The Hunger Games (The Hunger Games #1)I know the article already wrote about The Hunger Games but I wanted to talk about it too. First, of all I don't think I noticed the violence of it all as much as they think. I mean towards the end yeah but I don't think they are getting the point. I don't think they understand what the world is capable of. The story also provides a great main character that just exemplifies strong teenage female heroines. The story is about this character facing the odds and not going with the crowd. Defending her home and shaking things up by just being herself. It's not just about the violence but the violence does help show what the world is capable of. You know that boys have been trained to be soldiers to kill innocent people and there so much wrong with the world. This world isn't cookie cutter. Not by a long shot. Living in a bubble won't help save it.




So what do you think? 
Do you think young adult books have gotten too dark?

Comments

  1. No. I think that topics like these are necessary for people to read about, because they are real and they happen (okay, so there's no actual Hunger Games but there is violence just as terrible going on in some places of the world).

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    1. Exactly! If not more terrible going around in the world.

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  2. The great thing about the young adult market is that's there's such a range of books to choose from. While there are plenty of these dark or heavy reads, like those you mentioned, there are also several light-hearted and fun books to balance it all out. For me, there is never a risk of YA becoming 'too dark'. While I do have a preference for the grittier stories, I have never felt that I didn't have the option of picking something less taxing if I wanted to. And somehow, and I don't think that will change any time soon. :)

    Great post!

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    1. I do tend to go for the more intense and emotional books too but you are right about there being very uncomplicated stories in YA. I could never give up my "dark" books. The article said something on my favorite author's book! I could never get rid of my love of Robert Cormier's dark and twisted books :D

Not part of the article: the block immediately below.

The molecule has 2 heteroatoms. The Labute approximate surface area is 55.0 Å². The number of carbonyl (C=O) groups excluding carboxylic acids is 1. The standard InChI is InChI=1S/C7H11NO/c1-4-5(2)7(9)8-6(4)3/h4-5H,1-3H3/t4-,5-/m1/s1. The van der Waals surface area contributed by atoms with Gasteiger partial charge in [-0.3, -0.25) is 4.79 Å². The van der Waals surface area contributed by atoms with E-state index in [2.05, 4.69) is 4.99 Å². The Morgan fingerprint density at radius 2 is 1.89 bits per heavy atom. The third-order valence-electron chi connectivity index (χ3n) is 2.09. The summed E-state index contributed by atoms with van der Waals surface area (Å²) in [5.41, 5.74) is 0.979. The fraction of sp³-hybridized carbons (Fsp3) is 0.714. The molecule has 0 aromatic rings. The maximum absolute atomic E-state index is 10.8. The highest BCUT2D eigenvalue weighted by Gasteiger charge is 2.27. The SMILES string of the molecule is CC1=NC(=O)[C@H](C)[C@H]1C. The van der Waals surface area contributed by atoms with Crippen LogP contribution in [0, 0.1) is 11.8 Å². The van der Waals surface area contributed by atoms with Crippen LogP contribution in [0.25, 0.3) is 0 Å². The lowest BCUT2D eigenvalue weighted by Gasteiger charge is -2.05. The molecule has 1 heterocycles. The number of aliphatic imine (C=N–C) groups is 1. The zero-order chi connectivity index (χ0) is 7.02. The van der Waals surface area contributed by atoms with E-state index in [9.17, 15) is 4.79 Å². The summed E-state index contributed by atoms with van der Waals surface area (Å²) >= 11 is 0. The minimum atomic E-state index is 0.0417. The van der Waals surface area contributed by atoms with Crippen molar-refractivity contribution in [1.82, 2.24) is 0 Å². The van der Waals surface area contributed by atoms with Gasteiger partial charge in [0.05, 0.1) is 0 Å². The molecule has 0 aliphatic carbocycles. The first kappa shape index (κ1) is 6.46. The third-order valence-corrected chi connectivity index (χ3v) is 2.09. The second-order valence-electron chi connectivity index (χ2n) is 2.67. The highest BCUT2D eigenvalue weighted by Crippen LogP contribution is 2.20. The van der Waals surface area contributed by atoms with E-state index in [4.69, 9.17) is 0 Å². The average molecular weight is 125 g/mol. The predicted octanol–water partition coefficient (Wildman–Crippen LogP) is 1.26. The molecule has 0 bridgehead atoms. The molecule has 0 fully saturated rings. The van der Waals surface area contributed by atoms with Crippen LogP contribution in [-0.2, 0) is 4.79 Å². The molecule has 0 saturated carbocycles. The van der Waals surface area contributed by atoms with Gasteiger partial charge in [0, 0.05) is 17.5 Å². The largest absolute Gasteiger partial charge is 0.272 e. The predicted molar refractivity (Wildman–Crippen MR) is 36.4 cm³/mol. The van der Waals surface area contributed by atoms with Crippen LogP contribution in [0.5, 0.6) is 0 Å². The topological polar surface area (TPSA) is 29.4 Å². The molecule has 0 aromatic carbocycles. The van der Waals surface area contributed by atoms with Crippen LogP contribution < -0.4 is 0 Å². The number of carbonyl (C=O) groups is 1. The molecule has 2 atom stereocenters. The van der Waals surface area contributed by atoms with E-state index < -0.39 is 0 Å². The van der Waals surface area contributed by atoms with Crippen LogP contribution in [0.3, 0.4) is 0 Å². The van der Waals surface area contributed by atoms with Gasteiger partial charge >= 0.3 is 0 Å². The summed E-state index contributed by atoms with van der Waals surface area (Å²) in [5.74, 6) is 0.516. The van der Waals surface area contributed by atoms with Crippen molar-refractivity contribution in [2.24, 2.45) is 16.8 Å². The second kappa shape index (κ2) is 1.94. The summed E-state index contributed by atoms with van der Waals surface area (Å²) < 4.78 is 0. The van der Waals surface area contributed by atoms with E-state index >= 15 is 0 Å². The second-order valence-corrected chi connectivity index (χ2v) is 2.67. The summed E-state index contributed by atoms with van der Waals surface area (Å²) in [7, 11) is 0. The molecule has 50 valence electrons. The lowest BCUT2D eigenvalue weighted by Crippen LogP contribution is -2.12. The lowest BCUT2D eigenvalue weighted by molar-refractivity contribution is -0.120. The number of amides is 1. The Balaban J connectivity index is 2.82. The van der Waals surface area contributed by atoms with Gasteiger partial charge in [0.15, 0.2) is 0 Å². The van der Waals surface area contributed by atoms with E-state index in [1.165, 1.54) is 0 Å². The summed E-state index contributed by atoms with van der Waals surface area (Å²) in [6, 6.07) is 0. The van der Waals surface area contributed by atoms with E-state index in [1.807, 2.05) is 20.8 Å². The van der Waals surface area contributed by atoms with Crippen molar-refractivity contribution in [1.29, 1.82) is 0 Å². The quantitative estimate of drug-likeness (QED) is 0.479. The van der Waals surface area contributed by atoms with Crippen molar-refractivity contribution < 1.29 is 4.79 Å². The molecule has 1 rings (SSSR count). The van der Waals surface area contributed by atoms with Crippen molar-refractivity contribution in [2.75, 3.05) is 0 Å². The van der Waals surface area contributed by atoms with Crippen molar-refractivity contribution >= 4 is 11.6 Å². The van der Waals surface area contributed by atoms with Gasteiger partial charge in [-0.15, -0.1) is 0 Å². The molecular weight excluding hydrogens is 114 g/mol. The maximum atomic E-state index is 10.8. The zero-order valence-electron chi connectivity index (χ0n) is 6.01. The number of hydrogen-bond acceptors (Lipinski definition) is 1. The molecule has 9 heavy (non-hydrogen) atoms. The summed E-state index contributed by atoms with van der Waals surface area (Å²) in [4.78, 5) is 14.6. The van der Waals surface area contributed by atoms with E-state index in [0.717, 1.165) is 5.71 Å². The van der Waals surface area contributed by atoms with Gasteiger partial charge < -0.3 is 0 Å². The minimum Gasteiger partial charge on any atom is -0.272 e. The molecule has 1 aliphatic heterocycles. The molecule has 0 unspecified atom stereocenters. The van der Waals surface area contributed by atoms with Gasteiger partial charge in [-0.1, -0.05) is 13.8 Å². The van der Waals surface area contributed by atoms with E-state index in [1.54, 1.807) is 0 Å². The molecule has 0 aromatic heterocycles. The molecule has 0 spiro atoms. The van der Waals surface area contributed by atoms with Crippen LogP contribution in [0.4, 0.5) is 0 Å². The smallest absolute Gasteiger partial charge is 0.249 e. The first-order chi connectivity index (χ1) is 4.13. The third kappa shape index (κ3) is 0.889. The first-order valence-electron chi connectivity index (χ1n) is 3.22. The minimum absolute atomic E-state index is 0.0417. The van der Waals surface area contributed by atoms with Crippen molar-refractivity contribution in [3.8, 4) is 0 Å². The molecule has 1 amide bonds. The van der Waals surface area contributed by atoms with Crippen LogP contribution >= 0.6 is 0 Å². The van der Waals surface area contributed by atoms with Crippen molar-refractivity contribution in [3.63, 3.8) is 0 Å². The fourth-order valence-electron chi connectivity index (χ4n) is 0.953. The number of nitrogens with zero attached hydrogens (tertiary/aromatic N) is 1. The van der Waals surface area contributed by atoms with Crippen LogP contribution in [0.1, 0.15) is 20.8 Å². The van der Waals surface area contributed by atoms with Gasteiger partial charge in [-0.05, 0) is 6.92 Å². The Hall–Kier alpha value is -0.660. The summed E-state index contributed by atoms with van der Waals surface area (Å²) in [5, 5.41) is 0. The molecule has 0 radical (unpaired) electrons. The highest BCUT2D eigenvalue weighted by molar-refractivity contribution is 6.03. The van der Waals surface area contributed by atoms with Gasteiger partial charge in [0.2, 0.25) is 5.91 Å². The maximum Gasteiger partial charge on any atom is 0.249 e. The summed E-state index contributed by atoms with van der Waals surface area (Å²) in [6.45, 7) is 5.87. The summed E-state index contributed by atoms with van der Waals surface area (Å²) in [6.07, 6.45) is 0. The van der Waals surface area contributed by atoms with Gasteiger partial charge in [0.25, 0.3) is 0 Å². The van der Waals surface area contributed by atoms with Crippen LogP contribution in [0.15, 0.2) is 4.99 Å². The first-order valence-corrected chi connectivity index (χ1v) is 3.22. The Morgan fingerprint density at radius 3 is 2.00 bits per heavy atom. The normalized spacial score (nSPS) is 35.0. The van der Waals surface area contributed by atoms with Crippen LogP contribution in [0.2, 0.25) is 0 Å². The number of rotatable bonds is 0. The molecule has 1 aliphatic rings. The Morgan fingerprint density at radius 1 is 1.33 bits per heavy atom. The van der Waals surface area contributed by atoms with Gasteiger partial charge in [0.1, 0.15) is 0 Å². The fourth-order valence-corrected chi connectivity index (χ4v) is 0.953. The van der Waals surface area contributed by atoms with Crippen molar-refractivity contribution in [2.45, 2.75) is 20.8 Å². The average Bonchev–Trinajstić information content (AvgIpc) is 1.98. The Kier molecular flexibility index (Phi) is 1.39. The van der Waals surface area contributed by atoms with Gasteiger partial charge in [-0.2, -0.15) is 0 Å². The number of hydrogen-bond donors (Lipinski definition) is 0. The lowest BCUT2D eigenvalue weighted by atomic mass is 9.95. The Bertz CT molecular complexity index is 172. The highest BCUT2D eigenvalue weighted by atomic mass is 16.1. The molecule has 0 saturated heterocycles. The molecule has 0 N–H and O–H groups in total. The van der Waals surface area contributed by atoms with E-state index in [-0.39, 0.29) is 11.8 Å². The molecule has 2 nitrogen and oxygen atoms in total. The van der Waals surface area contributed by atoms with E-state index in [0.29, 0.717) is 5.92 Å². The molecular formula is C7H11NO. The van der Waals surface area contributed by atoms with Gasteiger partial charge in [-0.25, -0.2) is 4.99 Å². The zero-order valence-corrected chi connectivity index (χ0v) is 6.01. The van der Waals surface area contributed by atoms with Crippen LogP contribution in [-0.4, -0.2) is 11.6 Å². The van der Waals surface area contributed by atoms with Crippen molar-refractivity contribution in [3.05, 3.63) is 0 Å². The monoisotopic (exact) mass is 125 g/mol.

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  3. What an interesting topic! I think that a lot of YA books deal with some difficult topics and issues, but many of them are about things that do happen to people. I think the ideas can help people deal with some of the things going on in their own lives. The Hunger Games is violent- but it is not something we have to deal with and can make us think about the things we think of as "entertaining" or okay.

    Thanks for this fascinating post!

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    1. Good point about making us think about what we think as "entertaining". I didn't think of that. Hmm...

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  4. Brilliantly written! I've always found the genre terribly unrealistic in general. Main characters always appear to be 'nonchalant' and even most physical relationships are seen to be pure and loving. The ones that touch on real social issues such as bullying and suicide are usually very emotional and thought provoking and going by ratings, reviews and readership, a very large part of the young adult audience tend to want 'hot bad boys' and love triangles in which they can choose a 'team'. (I blame Twilight for the whole 'Team' saga). I'm an older reader and I read young adult purely because it IS so mild and bland and it wont keep you awake at night. Looking for Alaska by John Green is also a very real but brilliant book.

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    1. Oh, I was about to say YA is awesome not unrealistic! But, you are so right. It's the instalove and the strict female and male roles that sometimes authors like to confine their readers on that make YA seem like it's silly. Bad boys are overrated. I don't think I ever got into the team part of being a YA reader. I did think about it a lot though. Some love triangles when done right are pretty good but they are everywhere. I feel like YA is more entertaining than bland. I appreciate when real issues are brought up in YA just simply because it's a change of pace and it NEEDS to have those messages heard by teenagers who have so much going on with them. It also makes me feel more when I read those real books. All of John Green books are real and I'm sure all are brilliant (: